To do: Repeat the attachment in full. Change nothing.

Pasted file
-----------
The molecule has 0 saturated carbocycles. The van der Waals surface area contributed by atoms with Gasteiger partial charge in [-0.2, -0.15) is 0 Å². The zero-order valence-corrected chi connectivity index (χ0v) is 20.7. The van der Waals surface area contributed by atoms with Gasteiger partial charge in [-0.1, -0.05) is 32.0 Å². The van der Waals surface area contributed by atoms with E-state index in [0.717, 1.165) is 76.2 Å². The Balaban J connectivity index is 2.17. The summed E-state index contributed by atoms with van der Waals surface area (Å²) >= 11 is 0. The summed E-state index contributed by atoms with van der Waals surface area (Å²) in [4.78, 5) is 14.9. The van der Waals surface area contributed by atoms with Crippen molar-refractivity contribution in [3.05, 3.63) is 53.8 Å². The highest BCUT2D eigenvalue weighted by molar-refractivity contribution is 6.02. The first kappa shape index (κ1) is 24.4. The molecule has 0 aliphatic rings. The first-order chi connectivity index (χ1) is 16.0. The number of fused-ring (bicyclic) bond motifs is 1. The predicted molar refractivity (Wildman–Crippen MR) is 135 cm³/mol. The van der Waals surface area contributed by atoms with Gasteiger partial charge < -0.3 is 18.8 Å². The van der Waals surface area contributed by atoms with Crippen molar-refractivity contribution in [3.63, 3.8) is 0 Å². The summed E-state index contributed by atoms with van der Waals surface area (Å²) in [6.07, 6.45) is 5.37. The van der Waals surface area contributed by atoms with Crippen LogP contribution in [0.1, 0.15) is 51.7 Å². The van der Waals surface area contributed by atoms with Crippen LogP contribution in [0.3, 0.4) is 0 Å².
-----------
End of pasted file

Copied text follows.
The molecule has 0 saturated carbocycles. The van der Waals surface area contributed by atoms with Gasteiger partial charge in [-0.2, -0.15) is 0 Å². The zero-order valence-corrected chi connectivity index (χ0v) is 20.7. The van der Waals surface area contributed by atoms with Gasteiger partial charge in [-0.1, -0.05) is 32.0 Å². The van der Waals surface area contributed by atoms with E-state index in [0.717, 1.165) is 76.2 Å². The Balaban J connectivity index is 2.17. The summed E-state index contributed by atoms with van der Waals surface area (Å²) >= 11 is 0. The summed E-state index contributed by atoms with van der Waals surface area (Å²) in [4.78, 5) is 14.9. The van der Waals surface area contributed by atoms with Crippen molar-refractivity contribution in [3.05, 3.63) is 53.8 Å². The highest BCUT2D eigenvalue weighted by molar-refractivity contribution is 6.02. The first kappa shape index (κ1) is 24.4. The molecule has 0 aliphatic rings. The first-order chi connectivity index (χ1) is 16.0. The number of fused-ring (bicyclic) bond motifs is 1. The predicted molar refractivity (Wildman–Crippen MR) is 135 cm³/mol. The van der Waals surface area contributed by atoms with Gasteiger partial charge < -0.3 is 18.8 Å². The van der Waals surface area contributed by atoms with Crippen molar-refractivity contribution in [3.63, 3.8) is 0 Å². The summed E-state index contributed by atoms with van der Waals surface area (Å²) in [6.07, 6.45) is 5.37. The van der Waals surface area contributed by atoms with Crippen LogP contribution in [0.1, 0.15) is 51.7 Å². The van der Waals surface area contributed by atoms with Crippen LogP contribution in [0.3, 0.4) is 0 Å².